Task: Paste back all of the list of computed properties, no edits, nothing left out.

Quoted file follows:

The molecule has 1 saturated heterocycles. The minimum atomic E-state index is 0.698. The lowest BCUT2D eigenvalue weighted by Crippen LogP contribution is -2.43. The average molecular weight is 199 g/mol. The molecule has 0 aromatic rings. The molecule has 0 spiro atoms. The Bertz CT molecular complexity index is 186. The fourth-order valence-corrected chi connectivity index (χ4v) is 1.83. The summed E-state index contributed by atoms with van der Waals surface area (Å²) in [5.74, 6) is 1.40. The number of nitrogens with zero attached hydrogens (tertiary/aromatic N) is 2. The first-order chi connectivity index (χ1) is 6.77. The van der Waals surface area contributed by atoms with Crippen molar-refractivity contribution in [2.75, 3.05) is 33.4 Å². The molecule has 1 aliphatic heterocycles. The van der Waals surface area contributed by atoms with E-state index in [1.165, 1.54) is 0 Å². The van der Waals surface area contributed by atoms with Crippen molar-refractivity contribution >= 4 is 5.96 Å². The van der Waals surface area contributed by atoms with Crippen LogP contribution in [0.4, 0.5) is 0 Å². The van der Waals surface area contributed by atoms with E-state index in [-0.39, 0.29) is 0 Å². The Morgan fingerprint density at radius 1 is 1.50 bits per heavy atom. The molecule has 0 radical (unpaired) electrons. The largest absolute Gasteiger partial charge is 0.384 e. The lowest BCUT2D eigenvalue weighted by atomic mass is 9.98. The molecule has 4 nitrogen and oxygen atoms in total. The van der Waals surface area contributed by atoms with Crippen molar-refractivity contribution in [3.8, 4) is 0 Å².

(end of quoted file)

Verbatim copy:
The molecule has 1 saturated heterocycles. The minimum atomic E-state index is 0.698. The lowest BCUT2D eigenvalue weighted by Crippen LogP contribution is -2.43. The average molecular weight is 199 g/mol. The molecule has 0 aromatic rings. The molecule has 0 spiro atoms. The Bertz CT molecular complexity index is 186. The fourth-order valence-corrected chi connectivity index (χ4v) is 1.83. The summed E-state index contributed by atoms with van der Waals surface area (Å²) in [5.74, 6) is 1.40. The number of nitrogens with zero attached hydrogens (tertiary/aromatic N) is 2. The first-order chi connectivity index (χ1) is 6.77. The van der Waals surface area contributed by atoms with Crippen molar-refractivity contribution in [2.75, 3.05) is 33.4 Å². The molecule has 1 aliphatic heterocycles. The van der Waals surface area contributed by atoms with E-state index in [1.165, 1.54) is 0 Å². The van der Waals surface area contributed by atoms with Crippen molar-refractivity contribution >= 4 is 5.96 Å². The van der Waals surface area contributed by atoms with Crippen LogP contribution in [0.4, 0.5) is 0 Å². The van der Waals surface area contributed by atoms with E-state index in [-0.39, 0.29) is 0 Å². The Morgan fingerprint density at radius 1 is 1.50 bits per heavy atom. The molecule has 0 radical (unpaired) electrons. The largest absolute Gasteiger partial charge is 0.384 e. The lowest BCUT2D eigenvalue weighted by atomic mass is 9.98. The molecule has 4 nitrogen and oxygen atoms in total. The van der Waals surface area contributed by atoms with Crippen molar-refractivity contribution in [3.8, 4) is 0 Å².